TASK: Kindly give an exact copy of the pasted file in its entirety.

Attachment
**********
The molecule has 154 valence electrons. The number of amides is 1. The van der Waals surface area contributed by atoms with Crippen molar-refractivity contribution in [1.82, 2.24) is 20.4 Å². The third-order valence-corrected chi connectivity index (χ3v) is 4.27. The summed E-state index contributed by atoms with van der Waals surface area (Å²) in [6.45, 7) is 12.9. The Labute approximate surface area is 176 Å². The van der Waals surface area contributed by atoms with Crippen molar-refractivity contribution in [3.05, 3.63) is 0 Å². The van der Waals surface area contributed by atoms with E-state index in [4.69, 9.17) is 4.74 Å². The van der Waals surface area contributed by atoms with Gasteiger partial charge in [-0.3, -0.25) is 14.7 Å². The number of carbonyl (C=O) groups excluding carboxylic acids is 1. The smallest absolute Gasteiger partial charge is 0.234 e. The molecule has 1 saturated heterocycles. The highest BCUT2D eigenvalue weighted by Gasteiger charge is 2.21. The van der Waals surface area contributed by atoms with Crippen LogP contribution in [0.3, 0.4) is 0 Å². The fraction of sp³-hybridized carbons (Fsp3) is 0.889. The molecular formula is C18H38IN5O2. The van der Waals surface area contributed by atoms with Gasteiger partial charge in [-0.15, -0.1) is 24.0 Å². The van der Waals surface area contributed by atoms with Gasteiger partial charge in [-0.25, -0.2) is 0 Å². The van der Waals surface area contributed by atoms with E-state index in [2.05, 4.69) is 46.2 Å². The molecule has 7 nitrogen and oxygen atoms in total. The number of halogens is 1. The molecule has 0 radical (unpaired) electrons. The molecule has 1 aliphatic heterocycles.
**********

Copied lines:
The molecule has 154 valence electrons. The number of amides is 1. The van der Waals surface area contributed by atoms with Crippen molar-refractivity contribution in [1.82, 2.24) is 20.4 Å². The third-order valence-corrected chi connectivity index (χ3v) is 4.27. The summed E-state index contributed by atoms with van der Waals surface area (Å²) in [6.45, 7) is 12.9. The Labute approximate surface area is 176 Å². The van der Waals surface area contributed by atoms with Crippen molar-refractivity contribution in [3.05, 3.63) is 0 Å². The van der Waals surface area contributed by atoms with E-state index in [4.69, 9.17) is 4.74 Å². The van der Waals surface area contributed by atoms with Gasteiger partial charge in [-0.3, -0.25) is 14.7 Å². The number of carbonyl (C=O) groups excluding carboxylic acids is 1. The smallest absolute Gasteiger partial charge is 0.234 e. The molecule has 1 saturated heterocycles. The highest BCUT2D eigenvalue weighted by Gasteiger charge is 2.21. The van der Waals surface area contributed by atoms with Crippen LogP contribution in [0.3, 0.4) is 0 Å². The fraction of sp³-hybridized carbons (Fsp3) is 0.889. The molecular formula is C18H38IN5O2. The van der Waals surface area contributed by atoms with Gasteiger partial charge in [-0.15, -0.1) is 24.0 Å². The van der Waals surface area contributed by atoms with Gasteiger partial charge in [-0.25, -0.2) is 0 Å². The van der Waals surface area contributed by atoms with E-state index in [2.05, 4.69) is 46.2 Å². The molecule has 7 nitrogen and oxygen atoms in total. The number of halogens is 1. The molecule has 0 radical (unpaired) electrons. The molecule has 1 aliphatic heterocycles.